Native American students at Colorado College have been asked "what tribe of Indian" they belong to, war whooped at and heard blasphemy about sacred cultural elements.
Asian students have been subject to segregation and alienation.
Black students have been told their hair is too kinky and their ability to dance isn't from training and practice but innateness.
Mixed-race students have been told they're "not black enough" or "too white."
The private, liberal arts college's 2,000 students started Block 4 on Monday by attending a schoolwide forum on racism. The event came on the heels of multiple anonymous comments made Oct. 9 on the social media platform Yik Yak. Some contained the "N" word and expressed hatred toward black students, with one post saying they should "go back to the cotton fields."
The incident was not isolated. At college campuses across the nation last week, racial tensions mounted after the University of Missouri's president stepped down over protests against the administration's handling of racial bias and hostility on campus.
The CC gymnasium was packed to the rafters Monday morning, as students listened to their classmates randomly stand up, grab a microphone and talk about their experiences with discrimination, prejudice, bigotry and hatred on campus.
"I came to Colorado College to get a degree. I didn't come to start a race war, or join a race war," said one black female student. "If we want a general understanding of each other, we need to have these conversations."
From microaggression to blatant racism, they painfully described their experiences to their peers.
"We're all human. We shouldn't divide ourselves by race," said another black female student, who added that she was willing to speak up "so that future CC students of Colorado don't have to go through it."
Several students said racism at the college has been going on "for a long time" and called for change.
"Racism is alive on this campus," said senior education major Justin Haas, who is involved with several student groups including the Black Student Union.
"White students and faculty are standing idly by when students of color are facing racism, exclusion, condescending questions of where they are from and why they are here or being the only student of color in a class. I demand we as a college change our behavior and stop friends and colleagues from saying racist things and doing racist actions."
William Pak, a sophomore and member of the Korean American Student Association, said, "What good is it if I try to stand in solidarity with my peers only in times of trouble? I want to stand with my fellow students in a way that is constructive and helpful."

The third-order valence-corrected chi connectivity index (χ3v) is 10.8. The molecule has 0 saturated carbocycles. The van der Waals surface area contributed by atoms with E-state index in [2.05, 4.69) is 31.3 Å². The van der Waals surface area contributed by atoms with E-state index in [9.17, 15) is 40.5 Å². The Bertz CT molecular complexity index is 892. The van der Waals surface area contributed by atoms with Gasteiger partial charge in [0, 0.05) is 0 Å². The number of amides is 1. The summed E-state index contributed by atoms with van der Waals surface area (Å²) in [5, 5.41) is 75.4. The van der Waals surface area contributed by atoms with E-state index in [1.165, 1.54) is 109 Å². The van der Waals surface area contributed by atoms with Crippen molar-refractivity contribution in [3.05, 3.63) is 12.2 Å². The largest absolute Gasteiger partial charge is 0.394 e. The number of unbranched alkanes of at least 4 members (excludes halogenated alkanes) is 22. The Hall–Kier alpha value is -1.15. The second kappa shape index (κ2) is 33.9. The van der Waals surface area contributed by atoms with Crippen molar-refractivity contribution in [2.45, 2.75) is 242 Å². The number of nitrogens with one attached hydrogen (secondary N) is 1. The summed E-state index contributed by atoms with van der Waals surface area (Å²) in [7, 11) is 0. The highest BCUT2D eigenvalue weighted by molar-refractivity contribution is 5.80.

A few white students spoke of their sadness and shame about what's happening and their awakening to the privileges they have had, but not realized.
"We must bring change from the inside out, accept that racism exists, be cognizant, commit to understanding perspectives and support each other," said a white male student. "It is not enough to simply stand in solidarity with each other, we must act in solidarity."
To help students understand racial issues, the college's Tutt Library is featuring books on race relations, various ethnic groups on campus have regular meetings for anyone to attend, weekly open dialogues and other events will be held.
"To have any expression of hate show up in our community is too much," said CC president Jill Tiefenthaler.
Although the college has policies prohibiting hate speech, the identity of those who posted the comments on Yik Yak is unknown, she said.
"Wednesday morning, an individual admitted anonymously to the racism, saying they had no idea of the horrible impact the words would have," Tiefenthaler said.
"Some of us don't feel safe on campus. Some of us are distracted, wondering if someone hates them based on their religion or color of their skin."
Tiefenthaler said she wants to build an "inclusive community," in which every student feels like "this is their CC" and every student "has a home here."
Students said they appreciated the forum.
Sophie Jauna, a senior from southern Oregon who was wearing an "I love CC" button on her coat, said she wished the event would have happened sooner. "Being white, I don't think about my race every day," she said. "I feel like my education is just beginning. I've considered myself an outsider, and I want that to change."
James Reohr, a sophomore from Weston, Mass., said he was glad about the social media postings, even though they were awful.
"It brought this issue to light more. That talk gave us a jumping-off point to build upon as far as race issues go."
"It can't go away at this point, and it shouldn't," added Madeline Abrams, a sophomore from Portland, Ore.